A wet summer apparently prompted Gov. Rick Scott to commit $90 million to send more fresh water to Florida Bay and the south Everglades by bridging more of the Tamiami Trail.
Scott has pledged $30 million annually for three years to share in the estimated $180 million cost of building 2.6 miles of new bridges along U.S. 41, better known as the Tamiami Trail. Scott spoke about the need last week while in Fort Myers.
South Florida environmental groups hailed the news that Florida would match proposed federal money to build more bridges, which would increase natural water flow into the Everglades and improve water quality in Florida Bay by removing the dam that's the road.
"Bridging the Tamiami Trail has been an Audubon priority for more than 20 years," Julie Hill-Gabriel, Audubon of Florida's director of Everglades policy, said. "It's all about recreating the natural north-to-south flow of fresh water into Everglades National Park and Florida Bay."
Sending more fresh water under U.S. 41 can reduce unnaturally high salinity levels in Florida Bay, a critical water resource for fish, birds and other wildlife. Seagrass die-offs and algae blooms have been traced to the manmade problems afflicting the bay.
Rainfall over South Florida this summer has been nearly 20 percent above the historical average. That raised the level of Lake Okeechobee to worrisome levels, forcing water-management agencies to pump lake water into canals that carry it to the Indian River estuary on the east coast and the Caloosahatchee River estuary on the west coast.
The sudden surge of fresh water laden with nutrients into both estuaries caused "really incredible damage to those local ecosystems," Hill-Gabriel said. "There are huge toxic algae blooms. In places, the water is not safe to touch, let alone swim in."
Appeals for relief reached the governor.
"This $90 million investment will be a huge step forward in our efforts to restore water quality throughout South Florida," Scott said in a statement. "Every drop of water that we can send south and keep out of the Caloosahatchee and St. Lucie estuaries is a win for Florida families."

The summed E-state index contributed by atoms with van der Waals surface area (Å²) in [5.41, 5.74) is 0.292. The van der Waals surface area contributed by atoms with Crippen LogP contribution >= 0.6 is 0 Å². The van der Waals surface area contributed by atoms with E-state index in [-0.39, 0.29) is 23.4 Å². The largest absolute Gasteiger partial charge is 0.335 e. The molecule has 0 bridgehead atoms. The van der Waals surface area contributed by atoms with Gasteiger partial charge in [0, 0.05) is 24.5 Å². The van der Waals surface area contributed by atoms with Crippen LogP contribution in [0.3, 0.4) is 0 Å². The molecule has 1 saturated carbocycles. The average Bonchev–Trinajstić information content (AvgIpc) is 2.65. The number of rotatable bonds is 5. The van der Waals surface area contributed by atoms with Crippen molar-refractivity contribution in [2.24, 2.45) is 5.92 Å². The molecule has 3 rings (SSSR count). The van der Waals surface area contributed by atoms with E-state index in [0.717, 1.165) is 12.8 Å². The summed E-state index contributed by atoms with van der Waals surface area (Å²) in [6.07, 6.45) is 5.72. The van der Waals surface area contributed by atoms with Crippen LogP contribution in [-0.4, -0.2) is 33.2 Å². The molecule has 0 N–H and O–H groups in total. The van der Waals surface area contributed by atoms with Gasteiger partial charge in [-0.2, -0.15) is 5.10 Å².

Scott said the state's share of the bridge money would come out of the state Department of Transportation budget.
The Obama Administration included $30 million in its proposed budget for the first year of the Tamiami Trail project. Congress may consider the request when it returns from its summer break, but passage is far from certain.
The first bridge built to improve water flow under the Tamiami Trail, a one-mile span just west of Miami, opened in March after four years of construction.
"That was a critical first step, but it was only a first step," Hill-Gabriel said. "By itself, it won't do nearly enough to connect the flow to Florida Bay and the Everglades."
The proposed new bridges would be about five miles farther west, at the north end of the Shark River Slough.
"The east side [of U.S. 41] is where the road being there causes the most problems," Hill-Gabriel said. "The road doesn't let the water go where it's needed most."
More trail work
In an effort to move additional water south from the Everglades' Water Conservation Area 3, the South Florida Water Management District plans to use heavy equipment to excavate a flood control channel through the old Tamiami Trail.
The Water Management District says the work will allow water to flow freely into the L-29 Extension Canal and Everglades National Park. The project will work in conjunction with Tamiami Trail bridging projects that are also increasing water flows to the south.
The excavation is expected to start today.